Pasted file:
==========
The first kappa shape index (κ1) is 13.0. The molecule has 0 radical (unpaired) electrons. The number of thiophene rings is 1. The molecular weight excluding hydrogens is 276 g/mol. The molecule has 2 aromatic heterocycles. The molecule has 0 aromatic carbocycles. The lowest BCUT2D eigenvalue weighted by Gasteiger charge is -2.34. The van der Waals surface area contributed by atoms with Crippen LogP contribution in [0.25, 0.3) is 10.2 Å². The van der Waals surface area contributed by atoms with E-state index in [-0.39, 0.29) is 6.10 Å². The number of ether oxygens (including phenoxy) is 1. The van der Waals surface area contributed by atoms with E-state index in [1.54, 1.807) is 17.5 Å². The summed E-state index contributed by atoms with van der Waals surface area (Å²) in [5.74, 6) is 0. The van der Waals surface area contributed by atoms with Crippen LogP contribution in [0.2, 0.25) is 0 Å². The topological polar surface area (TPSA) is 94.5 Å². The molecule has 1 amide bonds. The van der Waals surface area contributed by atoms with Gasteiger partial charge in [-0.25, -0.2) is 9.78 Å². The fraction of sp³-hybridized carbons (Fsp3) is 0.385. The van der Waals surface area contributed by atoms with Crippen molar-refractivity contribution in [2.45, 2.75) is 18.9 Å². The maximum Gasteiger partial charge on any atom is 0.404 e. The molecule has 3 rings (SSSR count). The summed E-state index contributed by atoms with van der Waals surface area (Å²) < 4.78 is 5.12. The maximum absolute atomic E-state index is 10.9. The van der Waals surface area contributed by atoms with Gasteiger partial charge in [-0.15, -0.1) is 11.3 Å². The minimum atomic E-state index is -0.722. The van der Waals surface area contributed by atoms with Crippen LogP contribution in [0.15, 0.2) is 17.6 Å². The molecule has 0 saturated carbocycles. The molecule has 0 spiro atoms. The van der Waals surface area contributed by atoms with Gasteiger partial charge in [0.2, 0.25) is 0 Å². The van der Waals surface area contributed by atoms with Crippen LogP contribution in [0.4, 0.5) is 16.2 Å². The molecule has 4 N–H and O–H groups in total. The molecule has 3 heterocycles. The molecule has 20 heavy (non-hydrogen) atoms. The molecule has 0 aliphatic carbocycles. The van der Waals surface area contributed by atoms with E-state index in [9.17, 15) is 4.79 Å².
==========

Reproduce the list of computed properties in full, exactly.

The first kappa shape index (κ1) is 13.0. The molecule has 0 radical (unpaired) electrons. The number of thiophene rings is 1. The molecular weight excluding hydrogens is 276 g/mol. The molecule has 2 aromatic heterocycles. The molecule has 0 aromatic carbocycles. The lowest BCUT2D eigenvalue weighted by Gasteiger charge is -2.34. The van der Waals surface area contributed by atoms with Crippen LogP contribution in [0.25, 0.3) is 10.2 Å². The van der Waals surface area contributed by atoms with E-state index in [-0.39, 0.29) is 6.10 Å². The number of ether oxygens (including phenoxy) is 1. The van der Waals surface area contributed by atoms with E-state index in [1.54, 1.807) is 17.5 Å². The summed E-state index contributed by atoms with van der Waals surface area (Å²) in [5.74, 6) is 0. The van der Waals surface area contributed by atoms with Crippen LogP contribution in [0.2, 0.25) is 0 Å². The topological polar surface area (TPSA) is 94.5 Å². The molecule has 1 amide bonds. The van der Waals surface area contributed by atoms with Gasteiger partial charge in [-0.25, -0.2) is 9.78 Å². The fraction of sp³-hybridized carbons (Fsp3) is 0.385. The van der Waals surface area contributed by atoms with Crippen molar-refractivity contribution in [2.45, 2.75) is 18.9 Å². The maximum Gasteiger partial charge on any atom is 0.404 e. The molecule has 3 rings (SSSR count). The summed E-state index contributed by atoms with van der Waals surface area (Å²) < 4.78 is 5.12. The maximum absolute atomic E-state index is 10.9. The van der Waals surface area contributed by atoms with Gasteiger partial charge in [-0.15, -0.1) is 11.3 Å². The minimum atomic E-state index is -0.722. The van der Waals surface area contributed by atoms with Crippen LogP contribution in [0.15, 0.2) is 17.6 Å². The molecule has 0 saturated carbocycles. The molecule has 0 spiro atoms. The van der Waals surface area contributed by atoms with Gasteiger partial charge in [0.2, 0.25) is 0 Å². The van der Waals surface area contributed by atoms with Crippen LogP contribution in [0.4, 0.5) is 16.2 Å². The molecule has 4 N–H and O–H groups in total. The molecule has 3 heterocycles. The molecule has 20 heavy (non-hydrogen) atoms. The molecule has 0 aliphatic carbocycles. The van der Waals surface area contributed by atoms with E-state index in [9.17, 15) is 4.79 Å².